Improved Measures of Commercial Banking Output and Productivity: New Comprehensive Measures of Commercial Banking Output and Productivity More Accurately Reflect the Changes That Have Occurred in the Industry, Including Deregulation, Advances in Technology, and the Development of New Banking Services

By Royster, Sara E. | Monthly Labor Review, July 2012 | Go to article overview
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Improved Measures of Commercial Banking Output and Productivity: New Comprehensive Measures of Commercial Banking Output and Productivity More Accurately Reflect the Changes That Have Occurred in the Industry, Including Deregulation, Advances in Technology, and the Development of New Banking Services


Royster, Sara E., Monthly Labor Review


The services that commercial banks offer have changed greatly since the 1980s because of deregulation, the expansion of information technology, and innovations in the types of services offered. Traditionally, commercial banks' primary services included facilitating transactions, providing loans, and safekeeping money and other valuables. However, with the repeal of the regulatory limits of the Glass-Steagall Act, banks began performing an increasing variety of functions, including providing investment advice, underwriting securities, and writing insurance policies. (1)

Deregulation allowed commercial banks to hold riskier financial assets on their balance sheets and to merge with investment banks. As a result, banks expanded the types of services they offered and the fees from these services became a larger share of bank revenue. Commercial banks took advantage of the lower reserve requirements for investment banks, which allowed them to take on more debt and potentially earn higher profits. Deregulation also removed the prohibition on interstate banking, allowing commercial banks to operate freely across state lines. Increased competition because of deregulation caused a number of bank failures and triggered a series of mergers and acquisitions. Banks benefited from economies of scale as bank mergers resulted in larger and fewer banks. In addition, larger banks began merging with smaller local banks, thereby gaining access to their branch networks.

The recent financial crisis dramatically underscored the changes in the structure of the commercial banking industry that occurred with the proliferation of risky new investment products, the liberalization of lending practices, and the merging of commercial and investment banks. Many banks were forced to take large write-offs as the value of their assets fell sharply. The crisis led to the collapse of several major financial institutions, widespread mortgage foreclosures, and economic recession. The crisis also emphasized the changing role of banks, fostered new regulation to avoid future financial problems, and reinforced the need for improved measures of output and productivity in the commercial banking industry.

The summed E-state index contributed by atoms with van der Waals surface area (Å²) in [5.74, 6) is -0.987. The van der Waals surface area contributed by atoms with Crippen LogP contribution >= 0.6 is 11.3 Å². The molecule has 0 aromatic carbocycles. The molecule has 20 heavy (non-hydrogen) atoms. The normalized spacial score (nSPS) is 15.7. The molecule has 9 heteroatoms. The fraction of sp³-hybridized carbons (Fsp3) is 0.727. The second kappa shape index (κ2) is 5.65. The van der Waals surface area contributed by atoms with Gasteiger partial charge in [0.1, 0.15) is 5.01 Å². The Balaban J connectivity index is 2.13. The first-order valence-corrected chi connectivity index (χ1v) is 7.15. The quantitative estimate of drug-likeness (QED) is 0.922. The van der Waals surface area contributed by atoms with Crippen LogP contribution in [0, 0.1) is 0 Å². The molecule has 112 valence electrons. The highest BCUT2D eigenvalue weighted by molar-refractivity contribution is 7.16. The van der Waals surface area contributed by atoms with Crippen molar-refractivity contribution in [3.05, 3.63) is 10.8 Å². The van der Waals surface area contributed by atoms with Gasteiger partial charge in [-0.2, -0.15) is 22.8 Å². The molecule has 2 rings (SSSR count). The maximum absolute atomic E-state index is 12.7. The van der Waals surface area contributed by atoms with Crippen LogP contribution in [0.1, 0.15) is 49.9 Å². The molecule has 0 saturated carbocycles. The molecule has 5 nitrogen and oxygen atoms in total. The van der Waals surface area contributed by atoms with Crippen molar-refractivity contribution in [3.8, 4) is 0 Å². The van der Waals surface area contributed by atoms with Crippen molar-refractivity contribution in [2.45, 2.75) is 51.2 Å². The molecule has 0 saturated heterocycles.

Advances in information technology over the last few decades also greatly increased productivity in commercial banking by enabling banks to offer many new services without a proportional increase in staff. Rising customer usage of online banking and automated teller machines (ATMs) has allowed banks to expand their presence into new areas while, at the same time, reducing costs and minimizing branch staff. (2) Banks now process the majority of payments electronically, including direct payroll deposits, funds transfers, and electronic bill payments. The increasing popularity of e-commerce has prompted banks to employ several new related products, such as identity encryption technologies, Internet portals, and electronic billing. (3) The computerization of interest rate adjustment, credit checks, and other accounting and auditing activities has sharply reduced the amount of time bank staff devotes to them. Banks have invested heavily in electronic data processing technology, and its proliferation has resulted in rising output, falling costs, and soaring productivity in the industry.

Deregulation and advances in information technology have shifted the types of services that commercial banks offer. For example, as electronic payments have replaced traditional payment methods, the number of deposit accounts at commercial banks has declined steadily. (4) At the same time, banks have developed an increasingly wide variety of savings and investment vehicles and pursued other business opportunities, such as underwriting debt or offering mutual funds, to acquire new sources of revenue and enable them to compete with other financial services companies. As a result, these new services have become an important source of income for commercial banks.

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Improved Measures of Commercial Banking Output and Productivity: New Comprehensive Measures of Commercial Banking Output and Productivity More Accurately Reflect the Changes That Have Occurred in the Industry, Including Deregulation, Advances in Technology, and the Development of New Banking Services
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